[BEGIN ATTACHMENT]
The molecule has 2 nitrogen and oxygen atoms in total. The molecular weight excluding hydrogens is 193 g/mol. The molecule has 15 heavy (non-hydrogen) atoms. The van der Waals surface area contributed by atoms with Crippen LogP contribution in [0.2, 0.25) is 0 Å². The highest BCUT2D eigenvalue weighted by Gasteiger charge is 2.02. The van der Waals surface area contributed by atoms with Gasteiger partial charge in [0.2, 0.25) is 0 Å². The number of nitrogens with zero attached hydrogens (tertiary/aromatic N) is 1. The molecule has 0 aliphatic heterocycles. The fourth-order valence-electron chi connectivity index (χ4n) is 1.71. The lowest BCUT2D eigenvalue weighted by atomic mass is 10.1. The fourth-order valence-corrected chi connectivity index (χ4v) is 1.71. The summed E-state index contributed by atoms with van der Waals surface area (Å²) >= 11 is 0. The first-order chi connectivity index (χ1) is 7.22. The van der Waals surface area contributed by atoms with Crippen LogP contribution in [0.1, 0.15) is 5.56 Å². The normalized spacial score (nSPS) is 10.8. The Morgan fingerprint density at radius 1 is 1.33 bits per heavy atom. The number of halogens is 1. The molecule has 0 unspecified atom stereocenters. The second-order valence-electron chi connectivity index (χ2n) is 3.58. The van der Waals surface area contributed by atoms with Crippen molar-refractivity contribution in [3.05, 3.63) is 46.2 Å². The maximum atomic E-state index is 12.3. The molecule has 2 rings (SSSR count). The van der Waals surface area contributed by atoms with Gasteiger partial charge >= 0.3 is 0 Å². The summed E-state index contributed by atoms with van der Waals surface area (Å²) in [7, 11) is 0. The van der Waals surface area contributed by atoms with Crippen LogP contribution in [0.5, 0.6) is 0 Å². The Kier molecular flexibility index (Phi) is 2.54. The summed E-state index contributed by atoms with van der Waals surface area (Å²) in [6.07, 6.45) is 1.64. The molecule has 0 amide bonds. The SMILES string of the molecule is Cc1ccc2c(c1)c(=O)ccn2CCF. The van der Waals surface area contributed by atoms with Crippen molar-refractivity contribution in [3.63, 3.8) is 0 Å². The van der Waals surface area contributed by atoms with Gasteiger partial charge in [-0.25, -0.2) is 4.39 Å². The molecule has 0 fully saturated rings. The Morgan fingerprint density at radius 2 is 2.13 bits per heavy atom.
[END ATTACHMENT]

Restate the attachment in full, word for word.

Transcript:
The molecule has 2 nitrogen and oxygen atoms in total. The molecular weight excluding hydrogens is 193 g/mol. The molecule has 15 heavy (non-hydrogen) atoms. The van der Waals surface area contributed by atoms with Crippen LogP contribution in [0.2, 0.25) is 0 Å². The highest BCUT2D eigenvalue weighted by Gasteiger charge is 2.02. The van der Waals surface area contributed by atoms with Gasteiger partial charge in [0.2, 0.25) is 0 Å². The number of nitrogens with zero attached hydrogens (tertiary/aromatic N) is 1. The molecule has 0 aliphatic heterocycles. The fourth-order valence-electron chi connectivity index (χ4n) is 1.71. The lowest BCUT2D eigenvalue weighted by atomic mass is 10.1. The fourth-order valence-corrected chi connectivity index (χ4v) is 1.71. The summed E-state index contributed by atoms with van der Waals surface area (Å²) >= 11 is 0. The first-order chi connectivity index (χ1) is 7.22. The van der Waals surface area contributed by atoms with Crippen LogP contribution in [0.1, 0.15) is 5.56 Å². The normalized spacial score (nSPS) is 10.8. The Morgan fingerprint density at radius 1 is 1.33 bits per heavy atom. The number of halogens is 1. The molecule has 0 unspecified atom stereocenters. The second-order valence-electron chi connectivity index (χ2n) is 3.58. The van der Waals surface area contributed by atoms with Crippen molar-refractivity contribution in [3.05, 3.63) is 46.2 Å². The maximum atomic E-state index is 12.3. The molecule has 2 rings (SSSR count). The van der Waals surface area contributed by atoms with Gasteiger partial charge >= 0.3 is 0 Å². The summed E-state index contributed by atoms with van der Waals surface area (Å²) in [7, 11) is 0. The van der Waals surface area contributed by atoms with Crippen LogP contribution in [0.5, 0.6) is 0 Å². The Kier molecular flexibility index (Phi) is 2.54. The summed E-state index contributed by atoms with van der Waals surface area (Å²) in [6.07, 6.45) is 1.64. The molecule has 0 amide bonds. The SMILES string of the molecule is Cc1ccc2c(c1)c(=O)ccn2CCF. The van der Waals surface area contributed by atoms with Crippen molar-refractivity contribution in [3.63, 3.8) is 0 Å². The van der Waals surface area contributed by atoms with Gasteiger partial charge in [-0.25, -0.2) is 4.39 Å². The molecule has 0 fully saturated rings. The Morgan fingerprint density at radius 2 is 2.13 bits per heavy atom.